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Darfur crisis calls for immediate attention

The African Union, AU, held its annual summit from the 6-8th of July in Addis Ababa, Ethiopia amidst calls from human rights organisations for the AU to take a proactive role in stemming conflicts in the African continent.
Henry Neondo

The Assembly, came at a time when conflicts in Sudan’s Western region of Darfur, Bukavu, in the Eastern region of DR Congo and Cote d’Ivoire taking their toll on the continent.

"These three hotspots have a common need for immediate attention and substantive action by the AU," said Peter Takirambudde, Director of the Africa division of Human Rights Watch, HRW.

"Protecting civilians, upholding human rights and preventing impunity should be integrated into all AU initiatives to address conflicts in the continent", he added.

A briefing paper from the HRW released ahead of the AU summit said that the African Union should make protecting civilians and fighting against human rights abuses central to its initiatives in the region.

"The African Union should take strong proactive measures to prevent and intervene in conflicts across the continent," said Takirambudde. "By taking constructive steps to ensure protection for civilians and human rights, the AU can play a key role in stemming conflicts in the region."

But the crisis in Darfur, Sudan, a geographically isolated and neglected region, by central government in Khartoum, has attracted more international attention now that the SPLA and the Khartoum government is in the process of finalizing a peace agreement. Human Rights Watch called on the African Union to increase its cease-fire monitoring force in Darfur, include human rights monitoring in the mandate of the cease-fire commission and gather evidence of war crimes and other violations.

Releasing the statement while the UN secretary general and the US foreign secretary Collins Powel were still in Sudan, the HRW called on the African Union to impose sanctions on Khartoum if it does not cooperate with the AU mission and other international efforts.

The HRW said that working with the United Nations, the African Union could take steps to reverse the effects of ethnic cleansing in Darfur, compensate victims, and provide for the safe and voluntary return of displaced persons and refugees.

According to HRW, the Sudanese military and their allied Arab Janjaweed militias have committed crimes against humanity, "ethnic cleansing" and war crimes including rape. According to reoprts the Janjaweed number a few thousand. T hey are well armed with automatic weapons and ride on horses and camels.

Tens of thousands of civilians, mainly from the African Fur, Masalit and Zaghawa ethnic groups have died, and more than one million persons have been displaced.

The HRW holds the government of Sudan responsible for these “ethnic cleansing” and crimes against humanity in Darfur, one of the world’s poorest and most inaccessible regions, on Sudan’s western border with Chad.

The Janjaweed militias, Muslim like the African groups they attack, have destroyed mosques, killed Muslim religious leaders, and desecrated Qorans belonging to their enemies.

The government and its Janjaweed allies have killed thousands of Fur, Masalit, and Zaghawa-- often in cold blood, raped women, and destroyed villages, food stocks and other supplies essential to the civilian population.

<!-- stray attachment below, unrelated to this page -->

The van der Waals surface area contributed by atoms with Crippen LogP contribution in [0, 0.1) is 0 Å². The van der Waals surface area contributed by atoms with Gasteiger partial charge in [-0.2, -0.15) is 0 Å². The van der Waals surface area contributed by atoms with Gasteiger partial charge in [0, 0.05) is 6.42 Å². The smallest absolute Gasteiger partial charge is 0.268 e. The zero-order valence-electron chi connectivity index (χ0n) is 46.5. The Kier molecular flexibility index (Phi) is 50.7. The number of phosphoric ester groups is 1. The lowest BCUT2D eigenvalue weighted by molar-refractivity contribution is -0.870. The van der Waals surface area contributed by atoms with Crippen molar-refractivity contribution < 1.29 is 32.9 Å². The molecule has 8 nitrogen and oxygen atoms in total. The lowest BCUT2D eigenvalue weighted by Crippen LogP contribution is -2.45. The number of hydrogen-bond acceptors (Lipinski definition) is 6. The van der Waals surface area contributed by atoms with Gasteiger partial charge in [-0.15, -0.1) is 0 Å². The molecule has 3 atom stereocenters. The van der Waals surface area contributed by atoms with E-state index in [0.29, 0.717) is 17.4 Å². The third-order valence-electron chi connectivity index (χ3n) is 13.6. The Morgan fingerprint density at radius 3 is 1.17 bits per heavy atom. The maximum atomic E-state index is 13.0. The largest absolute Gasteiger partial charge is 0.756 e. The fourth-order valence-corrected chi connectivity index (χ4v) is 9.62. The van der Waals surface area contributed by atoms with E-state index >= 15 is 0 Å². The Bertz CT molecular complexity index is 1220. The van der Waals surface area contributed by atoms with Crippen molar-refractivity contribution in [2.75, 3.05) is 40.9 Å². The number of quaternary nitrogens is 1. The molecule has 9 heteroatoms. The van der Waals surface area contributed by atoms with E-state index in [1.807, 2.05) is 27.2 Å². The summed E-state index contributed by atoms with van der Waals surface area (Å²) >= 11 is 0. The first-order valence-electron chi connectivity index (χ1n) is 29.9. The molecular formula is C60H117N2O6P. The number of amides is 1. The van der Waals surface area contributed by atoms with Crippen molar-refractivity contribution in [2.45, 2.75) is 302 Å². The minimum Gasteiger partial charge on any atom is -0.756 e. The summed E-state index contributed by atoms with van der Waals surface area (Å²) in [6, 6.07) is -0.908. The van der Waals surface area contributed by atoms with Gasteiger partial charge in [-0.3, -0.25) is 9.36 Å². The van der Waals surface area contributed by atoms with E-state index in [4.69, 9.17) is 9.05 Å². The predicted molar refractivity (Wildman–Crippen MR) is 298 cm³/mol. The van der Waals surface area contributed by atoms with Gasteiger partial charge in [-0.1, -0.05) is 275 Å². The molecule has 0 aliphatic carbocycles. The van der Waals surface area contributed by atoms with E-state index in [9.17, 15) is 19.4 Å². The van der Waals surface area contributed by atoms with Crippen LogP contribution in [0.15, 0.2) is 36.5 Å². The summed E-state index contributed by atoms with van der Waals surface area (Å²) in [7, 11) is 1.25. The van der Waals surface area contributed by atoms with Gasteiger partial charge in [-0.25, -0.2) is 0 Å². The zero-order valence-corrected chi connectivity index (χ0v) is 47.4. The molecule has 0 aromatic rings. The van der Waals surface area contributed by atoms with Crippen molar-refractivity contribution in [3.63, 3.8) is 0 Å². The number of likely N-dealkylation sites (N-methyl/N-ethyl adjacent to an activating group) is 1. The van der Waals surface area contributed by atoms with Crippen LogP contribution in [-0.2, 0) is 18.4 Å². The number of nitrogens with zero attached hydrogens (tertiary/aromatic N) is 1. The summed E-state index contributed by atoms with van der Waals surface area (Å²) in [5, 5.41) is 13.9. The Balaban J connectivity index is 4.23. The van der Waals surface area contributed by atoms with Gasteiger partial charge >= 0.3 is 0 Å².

They have driven more than one million civilians, mostly farmers, into camps and settlements in Darfur where they live on the very edge of survival, hostage to Janjaweed abuses. More than 110,000 others have fled to neighbouring Chad but the vast majority of war victims remain trapped in Darfur.

This conflict has historical roots but escalated in February 2003, when two rebel groups, the Sudan Liberation Army/Movement (SLA/M) and the Justice and Equality Movement (JEM) drawn from members of the Fur, Masalit, and Zaghawa ethnic groups, demanded an end to chronic economic marginalization and sought power-sharing within the Arab-ruled Sudanese state. They also sought government action to end the abuses of their rivals, Arab pastoralists who were driven onto African farmlands by drought and desertification­and who had a nomadic tradition of armed militias.

The government has responded to this armed and political threat by targeting the civilian populations from which the rebels were drawn. It brazenly engaged in ethnic manipulation by organizing a military and political partnership with some Arab nomads comprising the Janjaweed; armed, trained, and organized them; and provided effective impunity for all crimes committed.

The government-Janjaweed partnership is characterized by joint attacks on civilians rather than on the rebel forces. These attacks are carried out by members of the Sudanese military and by Janjaweed wearing uniforms that are virtually indistinguishable from those of the army.

Although Janjaweed always outnumber regular soldiers, during attacks the government forces usually arrive first and leave last. In the words of one displaced villager, “They [the soldiers] see everything” that the Janjaweed are doing. “They come with them, they fight with them and they leave with them.”

The government-Janjaweed attacks are frequently supported by the Sudanese air force. Many assaults have decimated small farming communities, with death tolls sometimes approaching one hundred people. Most are unrecorded.

The Medicen Sans Frotiere, MSF and other International aid agencies estimate that hundreds of thousands will die of starvation and disease in the coming months unless the Sudanese government allows unimpeded humanitarian access immediately. The HRW says that the “most egregious conflict in Africa today, Darfur demands prompt and effective AU action”.

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